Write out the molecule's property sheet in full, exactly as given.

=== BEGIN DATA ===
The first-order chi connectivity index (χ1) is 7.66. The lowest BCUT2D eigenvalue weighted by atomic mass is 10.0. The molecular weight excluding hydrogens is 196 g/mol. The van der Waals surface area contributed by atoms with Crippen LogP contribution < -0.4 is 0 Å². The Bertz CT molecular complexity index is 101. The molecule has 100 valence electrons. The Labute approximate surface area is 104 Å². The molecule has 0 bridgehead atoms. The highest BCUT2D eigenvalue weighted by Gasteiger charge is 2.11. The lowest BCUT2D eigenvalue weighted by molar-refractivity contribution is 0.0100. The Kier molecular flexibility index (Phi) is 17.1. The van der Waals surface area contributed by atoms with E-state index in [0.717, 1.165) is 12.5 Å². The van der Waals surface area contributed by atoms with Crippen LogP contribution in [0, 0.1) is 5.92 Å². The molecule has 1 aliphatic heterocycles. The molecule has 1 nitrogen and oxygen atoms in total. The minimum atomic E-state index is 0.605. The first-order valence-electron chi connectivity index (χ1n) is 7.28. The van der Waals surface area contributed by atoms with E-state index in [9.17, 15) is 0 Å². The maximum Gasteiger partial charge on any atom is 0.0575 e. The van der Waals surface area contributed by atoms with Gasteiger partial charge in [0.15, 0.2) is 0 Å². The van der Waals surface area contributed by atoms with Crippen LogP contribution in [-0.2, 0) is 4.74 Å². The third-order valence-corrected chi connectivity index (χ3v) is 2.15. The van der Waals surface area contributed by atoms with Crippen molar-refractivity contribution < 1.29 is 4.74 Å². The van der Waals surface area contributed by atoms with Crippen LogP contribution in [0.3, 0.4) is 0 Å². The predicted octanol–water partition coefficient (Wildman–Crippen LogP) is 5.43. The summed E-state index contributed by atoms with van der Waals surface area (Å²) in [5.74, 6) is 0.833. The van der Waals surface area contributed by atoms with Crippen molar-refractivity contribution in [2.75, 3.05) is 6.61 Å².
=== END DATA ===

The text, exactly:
The first-order chi connectivity index (χ1) is 7.66. The lowest BCUT2D eigenvalue weighted by atomic mass is 10.0. The molecular weight excluding hydrogens is 196 g/mol. The van der Waals surface area contributed by atoms with Crippen LogP contribution < -0.4 is 0 Å². The Bertz CT molecular complexity index is 101. The molecule has 100 valence electrons. The Labute approximate surface area is 104 Å². The molecule has 0 bridgehead atoms. The highest BCUT2D eigenvalue weighted by Gasteiger charge is 2.11. The lowest BCUT2D eigenvalue weighted by molar-refractivity contribution is 0.0100. The Kier molecular flexibility index (Phi) is 17.1. The van der Waals surface area contributed by atoms with E-state index in [0.717, 1.165) is 12.5 Å². The van der Waals surface area contributed by atoms with Crippen LogP contribution in [0, 0.1) is 5.92 Å². The molecule has 1 aliphatic heterocycles. The molecule has 1 nitrogen and oxygen atoms in total. The minimum atomic E-state index is 0.605. The first-order valence-electron chi connectivity index (χ1n) is 7.28. The van der Waals surface area contributed by atoms with E-state index in [9.17, 15) is 0 Å². The maximum Gasteiger partial charge on any atom is 0.0575 e. The van der Waals surface area contributed by atoms with Gasteiger partial charge in [0.15, 0.2) is 0 Å². The van der Waals surface area contributed by atoms with Crippen LogP contribution in [-0.2, 0) is 4.74 Å². The third-order valence-corrected chi connectivity index (χ3v) is 2.15. The van der Waals surface area contributed by atoms with Crippen molar-refractivity contribution < 1.29 is 4.74 Å². The van der Waals surface area contributed by atoms with Crippen LogP contribution in [0.3, 0.4) is 0 Å². The predicted octanol–water partition coefficient (Wildman–Crippen LogP) is 5.43. The summed E-state index contributed by atoms with van der Waals surface area (Å²) in [5.74, 6) is 0.833. The van der Waals surface area contributed by atoms with Crippen molar-refractivity contribution in [2.75, 3.05) is 6.61 Å².